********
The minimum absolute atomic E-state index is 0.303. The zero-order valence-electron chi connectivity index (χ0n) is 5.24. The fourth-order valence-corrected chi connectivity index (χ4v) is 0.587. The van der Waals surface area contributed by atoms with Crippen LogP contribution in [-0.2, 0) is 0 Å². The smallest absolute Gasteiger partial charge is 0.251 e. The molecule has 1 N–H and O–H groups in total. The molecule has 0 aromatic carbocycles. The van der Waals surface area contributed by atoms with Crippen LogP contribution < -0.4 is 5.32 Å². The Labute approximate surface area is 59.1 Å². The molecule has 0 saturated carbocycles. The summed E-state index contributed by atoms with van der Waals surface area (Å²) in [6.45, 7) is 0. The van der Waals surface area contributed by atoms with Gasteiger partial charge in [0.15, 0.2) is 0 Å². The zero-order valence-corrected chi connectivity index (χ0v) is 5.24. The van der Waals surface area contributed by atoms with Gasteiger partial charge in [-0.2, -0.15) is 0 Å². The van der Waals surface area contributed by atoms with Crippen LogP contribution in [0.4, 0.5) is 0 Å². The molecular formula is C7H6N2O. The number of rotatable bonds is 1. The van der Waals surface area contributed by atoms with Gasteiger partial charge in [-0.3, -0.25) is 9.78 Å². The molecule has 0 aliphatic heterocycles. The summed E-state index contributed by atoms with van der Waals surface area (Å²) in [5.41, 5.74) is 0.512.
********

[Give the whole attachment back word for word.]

The minimum absolute atomic E-state index is 0.303. The zero-order valence-electron chi connectivity index (χ0n) is 5.24. The fourth-order valence-corrected chi connectivity index (χ4v) is 0.587. The van der Waals surface area contributed by atoms with Crippen LogP contribution in [-0.2, 0) is 0 Å². The smallest absolute Gasteiger partial charge is 0.251 e. The molecule has 1 N–H and O–H groups in total. The molecule has 0 aromatic carbocycles. The van der Waals surface area contributed by atoms with Crippen LogP contribution < -0.4 is 5.32 Å². The Labute approximate surface area is 59.1 Å². The molecule has 0 saturated carbocycles. The summed E-state index contributed by atoms with van der Waals surface area (Å²) in [6.45, 7) is 0. The van der Waals surface area contributed by atoms with Gasteiger partial charge in [0.15, 0.2) is 0 Å². The zero-order valence-corrected chi connectivity index (χ0v) is 5.24. The van der Waals surface area contributed by atoms with Gasteiger partial charge in [-0.2, -0.15) is 0 Å². The van der Waals surface area contributed by atoms with Crippen LogP contribution in [0.4, 0.5) is 0 Å². The molecular formula is C7H6N2O. The number of rotatable bonds is 1. The van der Waals surface area contributed by atoms with Gasteiger partial charge in [-0.3, -0.25) is 9.78 Å². The molecule has 0 aliphatic heterocycles. The summed E-state index contributed by atoms with van der Waals surface area (Å²) in [5.41, 5.74) is 0.512.